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Start Saying NO

Are you ready to change your life? Do you want to be someone different? If so, you are going to have to learn to say no.

Wrinkled napkin with the word NO! written on it in black pen. The black pen and a green mug of coffee are sitting on the napkin.

Why saying yes keeps you stuck

If you want to change it means that there are things in your life right now that you don’t want. It means that you are not the person you want to be or doing the things you want to do. That didn’t happen overnight. It happened by saying yes to a lot of things that created this life you are in.

I’m not saying you are to blame for everything wrong in your life. There are certainly things you don’t have control over. None of us said yes to a pandemic, or excessive inflation, or racism, or a really lousy housing/rental market. There are some things we don’t say yes to but still significantly affect our lives.

If you are looking at a major life overhaul, though, there are a lot of things you did have control over that you said yes to. Things that maybe made sense at the time. That fit in with who you were and what you believed. That were chosen because you thought you were doing the “right” thing or being a “good” person.

You’ve said yes to friends, partners, jobs, habits, hobbies, recreations, clothing styles, living situations, expenses, priorities, purchases, decorations, vehicles, subscriptions, medical care, advice, financial decisions, and much more. These choices have all created the life you are living now. They are also probably things you continue to agree to do. You can’t move forward while still saying yes to all these things. Some of them will have to go. If you want to change, you need to start saying no.

Why saying no is important

One of the first steps of change is reconnecting with your authentic self. Trying to get in touch with who you really are under the layers of history, culture, and experience that make up your identity at this moment. We dive into this concept deeply in the blog post Your Identity vs. Your True Self. I’ll sum it up quickly by saying that your true self, the underlying core of who you are, remains relatively stable throughout your life while your identity changes over time. Often various cultural inputs and experiences in your life create an identity that is at odds with your authentic self. When the two diverge far enough, you end up discontent, unhappy, and ready for major change.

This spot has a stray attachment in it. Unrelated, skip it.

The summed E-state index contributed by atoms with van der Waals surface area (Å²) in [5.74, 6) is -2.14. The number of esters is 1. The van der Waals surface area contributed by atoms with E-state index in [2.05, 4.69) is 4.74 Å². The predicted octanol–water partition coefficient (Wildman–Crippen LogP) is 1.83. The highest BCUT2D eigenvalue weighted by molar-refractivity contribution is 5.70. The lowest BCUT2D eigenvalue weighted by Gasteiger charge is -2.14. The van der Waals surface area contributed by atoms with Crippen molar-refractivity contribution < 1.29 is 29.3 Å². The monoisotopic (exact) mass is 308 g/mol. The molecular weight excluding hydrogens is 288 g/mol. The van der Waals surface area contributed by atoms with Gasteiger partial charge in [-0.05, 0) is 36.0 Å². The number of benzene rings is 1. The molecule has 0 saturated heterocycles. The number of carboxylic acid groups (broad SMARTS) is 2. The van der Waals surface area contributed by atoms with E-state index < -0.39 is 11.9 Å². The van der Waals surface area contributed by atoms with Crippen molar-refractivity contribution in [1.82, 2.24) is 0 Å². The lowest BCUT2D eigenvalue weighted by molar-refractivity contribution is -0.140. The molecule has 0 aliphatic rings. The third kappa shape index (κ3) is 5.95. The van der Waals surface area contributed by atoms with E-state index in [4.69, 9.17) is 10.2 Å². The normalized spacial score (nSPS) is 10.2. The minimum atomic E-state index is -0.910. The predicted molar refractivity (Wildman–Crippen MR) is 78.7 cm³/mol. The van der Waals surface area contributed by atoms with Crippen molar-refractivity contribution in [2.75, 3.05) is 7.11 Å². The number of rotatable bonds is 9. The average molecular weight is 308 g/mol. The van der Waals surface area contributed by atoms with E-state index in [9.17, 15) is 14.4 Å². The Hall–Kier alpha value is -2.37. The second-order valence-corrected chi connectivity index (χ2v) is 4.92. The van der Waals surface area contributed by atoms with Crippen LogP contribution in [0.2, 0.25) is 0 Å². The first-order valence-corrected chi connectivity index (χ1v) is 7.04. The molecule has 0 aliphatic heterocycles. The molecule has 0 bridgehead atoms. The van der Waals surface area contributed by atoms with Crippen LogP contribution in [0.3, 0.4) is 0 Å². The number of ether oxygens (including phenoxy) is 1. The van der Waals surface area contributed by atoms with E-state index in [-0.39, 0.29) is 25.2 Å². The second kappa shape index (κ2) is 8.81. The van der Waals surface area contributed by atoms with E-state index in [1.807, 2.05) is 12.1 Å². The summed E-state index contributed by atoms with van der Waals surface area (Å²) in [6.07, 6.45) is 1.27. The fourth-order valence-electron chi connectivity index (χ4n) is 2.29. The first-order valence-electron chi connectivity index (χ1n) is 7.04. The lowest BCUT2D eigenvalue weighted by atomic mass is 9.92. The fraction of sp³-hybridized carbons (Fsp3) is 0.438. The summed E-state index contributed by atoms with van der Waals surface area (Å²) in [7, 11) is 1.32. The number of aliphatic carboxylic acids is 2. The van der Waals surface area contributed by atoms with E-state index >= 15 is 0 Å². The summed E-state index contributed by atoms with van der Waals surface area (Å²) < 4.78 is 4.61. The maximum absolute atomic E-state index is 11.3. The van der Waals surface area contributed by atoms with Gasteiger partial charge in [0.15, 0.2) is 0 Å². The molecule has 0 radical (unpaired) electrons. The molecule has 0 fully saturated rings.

Sound familiar?

If you are still reading this post, you probably can relate. The frustration you feel right now is your true self calling you to reconnect. To let go of some of the pieces of your identity that have developed over the years by saying yes to the wrong things. Your true self wants you to start saying no to the things that you no longer want in your life.

Some of these things will be obvious. Take two minutes to write down 10 things you no longer want in your life. Go ahead and do it now.

Was that easy? Were there ideas just flying out of your head?

If so, that’s good. You have a base list of what you need to drop from your life.

If not, it’s time to sit down and put some serious thought into this. You can start to change your life just by looking at the things you want to create, but it is going to be a lot easier if you figure out what baggage you need to drop before you begin.